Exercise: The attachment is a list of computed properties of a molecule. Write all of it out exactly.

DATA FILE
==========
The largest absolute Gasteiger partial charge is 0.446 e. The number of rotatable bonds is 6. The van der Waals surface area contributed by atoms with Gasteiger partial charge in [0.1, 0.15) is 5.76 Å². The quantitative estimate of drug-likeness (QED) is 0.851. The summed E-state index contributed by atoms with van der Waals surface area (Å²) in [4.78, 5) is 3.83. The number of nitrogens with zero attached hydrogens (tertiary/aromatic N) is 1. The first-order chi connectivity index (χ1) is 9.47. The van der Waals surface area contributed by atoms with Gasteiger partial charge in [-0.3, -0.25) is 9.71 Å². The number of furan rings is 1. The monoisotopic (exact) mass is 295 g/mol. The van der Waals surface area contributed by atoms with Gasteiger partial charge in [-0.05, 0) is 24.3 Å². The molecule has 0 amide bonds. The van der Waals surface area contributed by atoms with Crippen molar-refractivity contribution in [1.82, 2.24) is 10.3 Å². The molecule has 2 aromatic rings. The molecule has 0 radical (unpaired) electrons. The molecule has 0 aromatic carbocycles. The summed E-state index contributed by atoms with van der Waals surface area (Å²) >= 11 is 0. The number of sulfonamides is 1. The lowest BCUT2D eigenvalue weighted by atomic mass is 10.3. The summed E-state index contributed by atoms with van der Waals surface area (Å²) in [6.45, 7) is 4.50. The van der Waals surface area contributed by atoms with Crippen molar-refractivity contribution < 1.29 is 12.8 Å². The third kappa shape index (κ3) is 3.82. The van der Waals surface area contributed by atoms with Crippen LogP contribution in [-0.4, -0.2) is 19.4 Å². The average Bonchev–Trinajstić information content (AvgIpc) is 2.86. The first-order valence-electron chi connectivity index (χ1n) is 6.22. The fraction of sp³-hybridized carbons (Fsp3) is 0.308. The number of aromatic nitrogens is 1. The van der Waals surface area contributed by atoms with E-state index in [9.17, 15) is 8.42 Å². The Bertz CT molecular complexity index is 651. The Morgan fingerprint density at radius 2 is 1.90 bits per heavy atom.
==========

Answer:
The largest absolute Gasteiger partial charge is 0.446 e. The number of rotatable bonds is 6. The van der Waals surface area contributed by atoms with Gasteiger partial charge in [0.1, 0.15) is 5.76 Å². The quantitative estimate of drug-likeness (QED) is 0.851. The summed E-state index contributed by atoms with van der Waals surface area (Å²) in [4.78, 5) is 3.83. The number of nitrogens with zero attached hydrogens (tertiary/aromatic N) is 1. The first-order chi connectivity index (χ1) is 9.47. The van der Waals surface area contributed by atoms with Gasteiger partial charge in [-0.3, -0.25) is 9.71 Å². The number of furan rings is 1. The monoisotopic (exact) mass is 295 g/mol. The van der Waals surface area contributed by atoms with Gasteiger partial charge in [-0.05, 0) is 24.3 Å². The molecule has 0 amide bonds. The van der Waals surface area contributed by atoms with Crippen molar-refractivity contribution in [1.82, 2.24) is 10.3 Å². The molecule has 2 aromatic rings. The molecule has 0 radical (unpaired) electrons. The molecule has 0 aromatic carbocycles. The summed E-state index contributed by atoms with van der Waals surface area (Å²) >= 11 is 0. The number of sulfonamides is 1. The lowest BCUT2D eigenvalue weighted by atomic mass is 10.3. The summed E-state index contributed by atoms with van der Waals surface area (Å²) in [6.45, 7) is 4.50. The van der Waals surface area contributed by atoms with Crippen molar-refractivity contribution < 1.29 is 12.8 Å². The third kappa shape index (κ3) is 3.82. The van der Waals surface area contributed by atoms with Crippen LogP contribution in [-0.4, -0.2) is 19.4 Å². The average Bonchev–Trinajstić information content (AvgIpc) is 2.86. The first-order valence-electron chi connectivity index (χ1n) is 6.22. The fraction of sp³-hybridized carbons (Fsp3) is 0.308. The number of aromatic nitrogens is 1. The van der Waals surface area contributed by atoms with E-state index in [9.17, 15) is 8.42 Å². The Bertz CT molecular complexity index is 651. The Morgan fingerprint density at radius 2 is 1.90 bits per heavy atom.